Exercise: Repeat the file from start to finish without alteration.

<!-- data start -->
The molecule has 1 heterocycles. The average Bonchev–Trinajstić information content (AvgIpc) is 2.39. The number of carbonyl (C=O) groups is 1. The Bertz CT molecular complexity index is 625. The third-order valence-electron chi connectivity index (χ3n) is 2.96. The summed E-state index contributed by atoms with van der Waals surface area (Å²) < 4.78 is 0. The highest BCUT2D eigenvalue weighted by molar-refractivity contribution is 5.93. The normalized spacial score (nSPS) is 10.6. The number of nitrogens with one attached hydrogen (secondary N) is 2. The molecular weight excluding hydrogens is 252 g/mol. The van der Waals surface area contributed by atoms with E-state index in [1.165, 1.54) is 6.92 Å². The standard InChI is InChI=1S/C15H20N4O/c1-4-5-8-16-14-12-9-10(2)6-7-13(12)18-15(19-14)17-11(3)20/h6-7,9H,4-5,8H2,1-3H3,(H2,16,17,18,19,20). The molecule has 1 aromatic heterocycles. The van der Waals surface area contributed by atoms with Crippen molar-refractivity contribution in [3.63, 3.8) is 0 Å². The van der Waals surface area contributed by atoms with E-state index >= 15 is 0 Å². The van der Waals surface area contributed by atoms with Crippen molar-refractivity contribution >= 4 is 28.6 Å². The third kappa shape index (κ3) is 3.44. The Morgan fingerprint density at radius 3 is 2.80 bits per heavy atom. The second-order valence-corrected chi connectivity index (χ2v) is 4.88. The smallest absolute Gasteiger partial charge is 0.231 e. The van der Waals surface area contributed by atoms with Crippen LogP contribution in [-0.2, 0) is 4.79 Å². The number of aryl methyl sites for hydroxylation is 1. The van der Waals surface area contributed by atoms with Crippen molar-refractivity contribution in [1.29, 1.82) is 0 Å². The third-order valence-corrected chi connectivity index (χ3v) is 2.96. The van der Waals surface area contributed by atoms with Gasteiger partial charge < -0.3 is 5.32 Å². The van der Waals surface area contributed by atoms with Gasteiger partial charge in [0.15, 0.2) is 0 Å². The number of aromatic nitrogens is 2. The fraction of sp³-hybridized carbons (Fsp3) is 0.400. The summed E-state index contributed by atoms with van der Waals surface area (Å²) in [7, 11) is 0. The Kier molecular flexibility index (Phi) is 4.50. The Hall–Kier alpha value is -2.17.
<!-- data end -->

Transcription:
The molecule has 1 heterocycles. The average Bonchev–Trinajstić information content (AvgIpc) is 2.39. The number of carbonyl (C=O) groups is 1. The Bertz CT molecular complexity index is 625. The third-order valence-electron chi connectivity index (χ3n) is 2.96. The summed E-state index contributed by atoms with van der Waals surface area (Å²) < 4.78 is 0. The highest BCUT2D eigenvalue weighted by molar-refractivity contribution is 5.93. The normalized spacial score (nSPS) is 10.6. The number of nitrogens with one attached hydrogen (secondary N) is 2. The molecular weight excluding hydrogens is 252 g/mol. The van der Waals surface area contributed by atoms with E-state index in [1.165, 1.54) is 6.92 Å². The standard InChI is InChI=1S/C15H20N4O/c1-4-5-8-16-14-12-9-10(2)6-7-13(12)18-15(19-14)17-11(3)20/h6-7,9H,4-5,8H2,1-3H3,(H2,16,17,18,19,20). The molecule has 1 aromatic heterocycles. The van der Waals surface area contributed by atoms with Crippen molar-refractivity contribution in [3.63, 3.8) is 0 Å². The van der Waals surface area contributed by atoms with E-state index >= 15 is 0 Å². The van der Waals surface area contributed by atoms with Crippen molar-refractivity contribution >= 4 is 28.6 Å². The third kappa shape index (κ3) is 3.44. The Morgan fingerprint density at radius 3 is 2.80 bits per heavy atom. The second-order valence-corrected chi connectivity index (χ2v) is 4.88. The smallest absolute Gasteiger partial charge is 0.231 e. The van der Waals surface area contributed by atoms with Crippen LogP contribution in [-0.2, 0) is 4.79 Å². The number of aryl methyl sites for hydroxylation is 1. The van der Waals surface area contributed by atoms with Crippen molar-refractivity contribution in [1.29, 1.82) is 0 Å². The third-order valence-corrected chi connectivity index (χ3v) is 2.96. The van der Waals surface area contributed by atoms with Gasteiger partial charge < -0.3 is 5.32 Å². The van der Waals surface area contributed by atoms with Gasteiger partial charge in [0.15, 0.2) is 0 Å². The number of aromatic nitrogens is 2. The fraction of sp³-hybridized carbons (Fsp3) is 0.400. The summed E-state index contributed by atoms with van der Waals surface area (Å²) in [7, 11) is 0. The Kier molecular flexibility index (Phi) is 4.50. The Hall–Kier alpha value is -2.17.